President Lincoln understood that even when our hearts are breaking, they can also give thanks to our Creator.


This Thanksgiving:

Let us look outside our ‘theatre’ of suffering and see where God has sustained us.

Let our hearts be full of thanksgiving even in the midst of our pain.

Let us bow in humble reverence to Almighty God.

Shellynne Wucher

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Does My Life Reveal Jesus?


“He presented himself alive to them after his suffering by many proofs, appearing to them during forty days and speaking about the kingdom of God.” Acts 1:3

Here we see the Risen Savior our Lord Jesus Christ presented Himself to the disciples. The now 11 Apostles and look at 1 Corinthians 15:6, “Then he appeared to more than five hundred brothers at one time, most of whom are still alive, though some have fallen asleep.”

He was seen by over 500 people at one time.

He revealed Himself to them and demonstrated who He was by His death on the cross, His resurrection, the miracles He did, and spent 40 days with them before His ascension to heaven here in v.9. He showed Himself to His disciples.

But, just as the first church did here in Acts, we are to reveal Him in our lives. You ever just sit back and think how good it is to be a Christian? You ever think man if it wasn’t for my Savior what would I do?

When I think of these first Christians, this first church, and what they went through, I feel so unworthy. What they suffered and the persecution they endured what have we done to reveal the Savior?

In 1904 William Borden heir to the Borden Dairy Estate, graduated from a Chicago high school a millionaire. His parents gave him a trip around the world. Traveling through Asia, the Middle East and Europe Borden got a burden for the world’s hurting people. He wrote home and told his parents God was calling him to the mission field.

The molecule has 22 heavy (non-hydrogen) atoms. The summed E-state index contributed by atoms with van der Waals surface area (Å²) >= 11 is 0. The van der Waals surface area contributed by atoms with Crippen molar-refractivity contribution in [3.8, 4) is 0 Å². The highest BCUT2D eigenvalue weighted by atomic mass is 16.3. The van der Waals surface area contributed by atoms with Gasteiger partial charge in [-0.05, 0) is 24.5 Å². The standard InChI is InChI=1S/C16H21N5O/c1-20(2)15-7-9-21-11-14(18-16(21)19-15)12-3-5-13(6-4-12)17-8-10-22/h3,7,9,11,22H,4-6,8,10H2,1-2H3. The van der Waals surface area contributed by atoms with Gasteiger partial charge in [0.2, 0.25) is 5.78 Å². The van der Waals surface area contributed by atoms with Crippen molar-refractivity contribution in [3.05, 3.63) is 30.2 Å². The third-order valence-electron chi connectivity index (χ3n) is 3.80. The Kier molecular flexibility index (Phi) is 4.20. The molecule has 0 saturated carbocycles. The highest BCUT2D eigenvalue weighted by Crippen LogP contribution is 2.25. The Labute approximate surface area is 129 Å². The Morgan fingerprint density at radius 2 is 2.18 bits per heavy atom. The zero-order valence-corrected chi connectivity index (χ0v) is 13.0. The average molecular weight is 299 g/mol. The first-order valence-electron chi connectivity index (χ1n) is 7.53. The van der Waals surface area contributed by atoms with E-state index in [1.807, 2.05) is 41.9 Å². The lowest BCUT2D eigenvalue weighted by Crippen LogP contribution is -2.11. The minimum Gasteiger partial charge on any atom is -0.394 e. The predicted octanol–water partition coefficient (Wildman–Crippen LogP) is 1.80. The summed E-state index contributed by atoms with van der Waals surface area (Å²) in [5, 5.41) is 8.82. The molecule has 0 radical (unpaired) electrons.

When he made this decision he wrote two words in the back of his Bible. No Reserves.

After graduating from Yale he turned down several high paying job offers and he wrote two more words in the back of his Bible, No Retreats.

He completed his studies at Princeton Seminary and sailed for China to work with Muslims. He first stopped in Egypt to prepare for the work. While in Egypt he was stricken with cerebral meningitis and died within a month.

Some would say what a waste. Not in God’s plan, because the last two words William Borden wrote were No Regrets.

Someone said, “What you are is God’s gift to you, what you become is your gift to God.”

Keep Looking Up!

Pastor Rodney

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Why Do Pastor’s Grow Weary?


“And let us not grow weary of doing good, for in due season we will reap, if we do not give up.”
Galatians 6:9

You’ve seen it. Your pastor just isn’t as happy as he used to be. The smile isn’t as wide. His eyes don’t glow when he talks to people. His joy has faded.

He’s weary. Worn out.

If you are a pastor you’ve felt it. You are not preaching with the same gusto. Studying is a struggle. Prayer feels like a prick in your heart.

Your heart? Yes, that’s where the problem lies.

As our verse says our hope is that we can go around “doing good.” We want to plant seed and watch it grow in do-good garden. The fruit of our work starts with us being able to cultivate hearts that are fertile for God.

But, the reality is not every heart is fertile. Some just want us to do what they think we should do. That’s why Paul said, “not grow weary.” Like a crop of doing good, weeds begin to spring up and need to be plucked.

“Dealt with” is probably a better phrase. See, people and problems are always intertwined in the do-good garden.

People have agendas and they want something from us. Sometimes their agendas keep us from doing good. They place us in situations we can’t succeed in and then the failure weed grows in our heart.

People begin to talk about us. Sometimes what they are saying isn’t even true. A complaint. A critique. A criticism.

What can we do? Keep going and growing.

Without growth the plant dies. Without spiritual growth the heart dies. We have to keep praying, reading our Bibles, studying, witnessing, and ministering to the people. If we let a person keep us from growing, we will quit going to people and doing good.

That’s what the enemy wants. Discouragement is the greatest weed the enemy plants.